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Former Auburn baseball coach Sunny Golloway known for intense demeanor, approach

Michael Niziolek


Auburn athletic director Jay Jacobs dismissed baseball coach Sunny Golloway Sunday afternoon “with cause.”

In a short statement released by the university, Jacobs alluded to concerns about the “student-athlete experience” for members of the team.

The athletic department declined to elaborate on any specifics surrounding the dismissal two years into the coach’s five-year contract signed in 2013.

Former Auburn relief pitcher Jay Wade, who played two seasons under Golloway, described the manager’s approach as vastly different from the team’s pervious coach John Pawloski.

“It was like going from cold water to hot water,” Wade said. “They were two totally different personalities.”

Golloway brought a gruff, no-nonsense approach to Auburn from Oklahoma where he led the Sooners to eight NCAA tournament appearances.

Wade said returning players needed some time to adjust to the way Golloway “stressed perfection,” and ran intense team practices.

“I don’t know if I would call it a personality conflict, but he wanted to bring the way he did things at Oklahoma to Auburn, and the SEC,” Wade said. “He had a very specific approach.”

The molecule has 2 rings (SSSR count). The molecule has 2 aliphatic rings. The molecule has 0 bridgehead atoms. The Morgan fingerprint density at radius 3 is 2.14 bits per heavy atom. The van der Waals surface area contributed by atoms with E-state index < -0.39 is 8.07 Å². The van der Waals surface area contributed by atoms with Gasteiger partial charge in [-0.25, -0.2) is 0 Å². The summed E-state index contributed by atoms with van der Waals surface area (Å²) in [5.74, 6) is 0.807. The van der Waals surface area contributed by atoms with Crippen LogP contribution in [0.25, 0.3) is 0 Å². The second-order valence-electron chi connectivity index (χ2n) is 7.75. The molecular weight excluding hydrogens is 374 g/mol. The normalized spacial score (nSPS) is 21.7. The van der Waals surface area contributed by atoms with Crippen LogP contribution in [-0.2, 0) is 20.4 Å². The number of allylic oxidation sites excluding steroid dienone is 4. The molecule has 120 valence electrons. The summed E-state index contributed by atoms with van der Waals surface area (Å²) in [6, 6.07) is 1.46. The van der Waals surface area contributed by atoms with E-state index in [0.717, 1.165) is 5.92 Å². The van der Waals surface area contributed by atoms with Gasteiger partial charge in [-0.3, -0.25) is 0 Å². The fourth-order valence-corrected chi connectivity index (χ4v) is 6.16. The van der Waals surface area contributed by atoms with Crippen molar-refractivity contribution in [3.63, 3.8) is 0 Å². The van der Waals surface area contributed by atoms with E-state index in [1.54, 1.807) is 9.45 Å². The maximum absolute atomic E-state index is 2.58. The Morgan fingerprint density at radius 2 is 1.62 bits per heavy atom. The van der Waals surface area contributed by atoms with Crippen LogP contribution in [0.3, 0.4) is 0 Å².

Wade categorized his relationship with his former coach as “fair.” He pitched for Golloway his senior season, going 4-2 with a 3.28 ERA in 22 relief appearances. The Tigers went 28-28, and didn’t qualify for the SEC tournament.

The right-hander respected his former coach, but didn’t always understand Golloway’s style, specifically referencing the manager’s fixation on Omaha. 

“Everybody wanted to go to the College World Series, but on his first day he mentioned Omaha,” Wade said, referencing where the College World Series takes place. “There wasn’t a practice we didn’t hear it 10 times. It was always our goal, but it was just different to hear that all the time.”

Last year, there were reports that Golloway was under an internal investigation by the school for mistreatment of players, a charge that alleged verbal abuse.

Golloway’s conduct never crossed that line for Wade.  

“I would say it (his language) was eye-opening,” Wade said. “It was just something to adjust to.”

Wade was “shocked” when he heard the news Sunday, and immediately thought of his former teammates who started fall practice this past week. 

“Guys are scrimmaging right now, and it’s a different time of year that’s not as stressful, but it’s when guys are starting to get into that mindset,” Wade said. “Young guys especially are trying to get comfortable, and they look to the coach.”

The timing of the announcement will present unique challenges for this year’s team, but Wade said anytime a baseball team loses a coach, the leadership on the team is what’s important.

“It will definitely be different for the guys,” Wade said. “They have to just come together. Guys have to look to the teammates on their left, and guys on the right, and just make sure they are moving forward.”

Michael Niziolek covers Auburn football for the Columbus Ledger-Enquirer. Email him at mniziolek@ledger-enquirer.com or follow him on Twitter, Facebook or Google+

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